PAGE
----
Accurate data paramount as new emissions regulations kick in
Jonathan Arneult and Darren Shelton from FuelTrust write for Splash today.
Over the past five years, the shipping industry has undergone a significant shift towards sustainability, driven by new regulatory and commercial changes. These changes, such as emissions reporting, legislation of carbon taxes, implementation of Carbon Intensity Index (CII) ratings, and shifting measurements, have significant commercial impacts on owners, charterers, managers, and cargo shippers.
While the aspirations towards sustainability are high, the bills associated with achieving them can be astronomical. The only defence for the industry is richer, more accurate, and actionable data to make decisions and mitigate liabilities.
During the announcement of the maritime sector’s inclusion in the EU ETS from 2024, Peter Liese, the rapporteur for EU carbon market reform legislation, highlighted the significance of this to the industry. He stated that it would “encourage shipowners and operators to adopt the best available technology, and innovate.”
The inclusion of the maritime sector in the EU Emissions Trading Scheme (ETS) from 2024 is an important achievement, as it will encourage shipowners and operators to invest in greener technologies to avoid higher taxes and operating costs. However, there is a risk that shipping companies may end up paying more in carbon taxes than necessary due to the use of generic “Fuel Emissions Factors” that do not account for the actual emissions potential of individual fuel batches, carbon-reducing additives, or the effect of emissions reducing equipment.
According to research carried out by FuelTrust in 2022, more than 12,000 vessels over-reported their EU emissions by an average of 4.18%, with the figure ranging from 2% to 20%. Under the EU ETS, this means that shipping companies could end up overpaying more than €407m ($440m) for EU carbon taxes if the same voyages occurred in 2024.
Moreover, vessels with average CII scores could drive owners to invest millions of euros in certain ‘high promise’ cleantech hardware based on the idealised results of averaged emission factors. This commonly accepted approach risks an unintended outcome – there may actually be more global emissions generated as work is spread across more ships to gain a lower individual score, rather than lowering overall emissions for workload-tonnes delivered.
The use of typical emissions models that provide rough estimates for a vessel’s carbon output is not sufficient to achieve sustainability goals. These models use generic calculations that do not account for hull and mechanical investments, greener fuels (such as bio-blends, carbon-reducing additives, etc.), fuel chemical interactions, individual bunker data, or supply chain decarbonisation. Additionally, most methods require a significant amount of ongoing manual input or the installation and maintenance of costly devices aboard vessels, which can create a gap between the investment, the truth, and the return on investment. The solution lies in more detailed data and provides value for doing the right thing based on the actual outcomes of actions, while also itemising those results in required reporting.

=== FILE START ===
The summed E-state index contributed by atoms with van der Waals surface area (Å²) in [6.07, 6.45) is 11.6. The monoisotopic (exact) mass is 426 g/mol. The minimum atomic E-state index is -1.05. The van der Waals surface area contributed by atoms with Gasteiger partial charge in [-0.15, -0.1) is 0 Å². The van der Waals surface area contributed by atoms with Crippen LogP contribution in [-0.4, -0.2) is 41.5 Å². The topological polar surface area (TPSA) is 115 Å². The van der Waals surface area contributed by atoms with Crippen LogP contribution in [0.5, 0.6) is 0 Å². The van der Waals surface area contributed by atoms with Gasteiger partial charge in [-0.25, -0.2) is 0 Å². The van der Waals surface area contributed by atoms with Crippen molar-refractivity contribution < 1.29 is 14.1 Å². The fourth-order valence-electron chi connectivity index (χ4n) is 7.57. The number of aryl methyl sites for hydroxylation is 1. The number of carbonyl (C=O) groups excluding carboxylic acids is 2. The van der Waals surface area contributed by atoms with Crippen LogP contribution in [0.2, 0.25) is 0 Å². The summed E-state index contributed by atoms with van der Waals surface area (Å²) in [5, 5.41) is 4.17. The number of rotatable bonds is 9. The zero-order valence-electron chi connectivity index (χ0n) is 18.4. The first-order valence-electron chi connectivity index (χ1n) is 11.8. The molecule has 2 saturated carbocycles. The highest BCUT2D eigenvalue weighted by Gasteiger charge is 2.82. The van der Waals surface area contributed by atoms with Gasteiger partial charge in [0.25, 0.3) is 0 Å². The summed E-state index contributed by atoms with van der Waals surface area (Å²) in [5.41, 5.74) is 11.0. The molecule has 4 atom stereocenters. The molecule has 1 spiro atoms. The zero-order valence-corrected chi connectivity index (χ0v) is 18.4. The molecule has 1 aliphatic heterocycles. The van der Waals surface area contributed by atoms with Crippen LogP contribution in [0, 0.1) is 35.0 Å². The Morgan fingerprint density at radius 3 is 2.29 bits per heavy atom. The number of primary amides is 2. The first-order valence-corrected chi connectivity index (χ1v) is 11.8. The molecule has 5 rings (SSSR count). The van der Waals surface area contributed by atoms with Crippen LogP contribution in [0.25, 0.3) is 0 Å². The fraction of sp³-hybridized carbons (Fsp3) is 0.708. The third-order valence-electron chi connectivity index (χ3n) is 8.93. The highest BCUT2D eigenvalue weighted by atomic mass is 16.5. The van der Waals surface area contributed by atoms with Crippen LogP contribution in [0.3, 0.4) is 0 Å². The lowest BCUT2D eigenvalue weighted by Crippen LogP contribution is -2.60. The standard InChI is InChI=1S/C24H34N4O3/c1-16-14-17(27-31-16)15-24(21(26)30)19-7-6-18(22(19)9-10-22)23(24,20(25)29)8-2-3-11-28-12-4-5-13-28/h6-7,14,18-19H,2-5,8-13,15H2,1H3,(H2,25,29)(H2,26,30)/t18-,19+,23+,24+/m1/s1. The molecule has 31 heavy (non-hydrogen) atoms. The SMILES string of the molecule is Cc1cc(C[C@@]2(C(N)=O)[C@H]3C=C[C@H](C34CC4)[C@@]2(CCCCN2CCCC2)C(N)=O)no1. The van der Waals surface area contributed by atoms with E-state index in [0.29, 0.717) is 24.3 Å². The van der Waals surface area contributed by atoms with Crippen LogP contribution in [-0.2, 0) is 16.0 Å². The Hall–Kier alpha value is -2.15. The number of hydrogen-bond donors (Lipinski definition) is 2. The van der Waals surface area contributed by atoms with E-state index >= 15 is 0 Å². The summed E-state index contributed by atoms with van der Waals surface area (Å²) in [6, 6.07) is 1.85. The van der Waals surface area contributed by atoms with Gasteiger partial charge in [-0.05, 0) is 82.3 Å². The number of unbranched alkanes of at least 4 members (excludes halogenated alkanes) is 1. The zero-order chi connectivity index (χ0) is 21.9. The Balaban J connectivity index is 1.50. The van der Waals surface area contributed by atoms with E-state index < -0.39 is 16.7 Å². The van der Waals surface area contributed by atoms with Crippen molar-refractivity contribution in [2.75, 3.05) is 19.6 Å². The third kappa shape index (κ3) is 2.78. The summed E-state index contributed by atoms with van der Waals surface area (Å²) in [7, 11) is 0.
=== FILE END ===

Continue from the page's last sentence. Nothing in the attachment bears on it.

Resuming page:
Companies can use richly detailed data to determine the actual emissions by looking at the fuel lab-data and their workload outcomes. Ridgebury Tankers recently took this approach with FuelTrust and found that their vessel improvement investments and fuel purchase choices resulted in over three times the carbon reduction that the standard emissions formulas provided, not to mention the significant fuel savings they gained.
The challenge is to find a balance between the regulations that incentivise sustainability and the practical considerations of the industry which benefits the global supply chain, and the humans which it serves.
The shipping industry continues to innovate and invest in green technologies to reduce carbon emissions and meet regulatory requirements. At the same time, regulators need to enable the accurate and effective methods of measuring emissions that consider the nuances of individual fuel batches and the impact of emissions reducing equipment and additives. In the end, the solution lies in data-driven decision-making.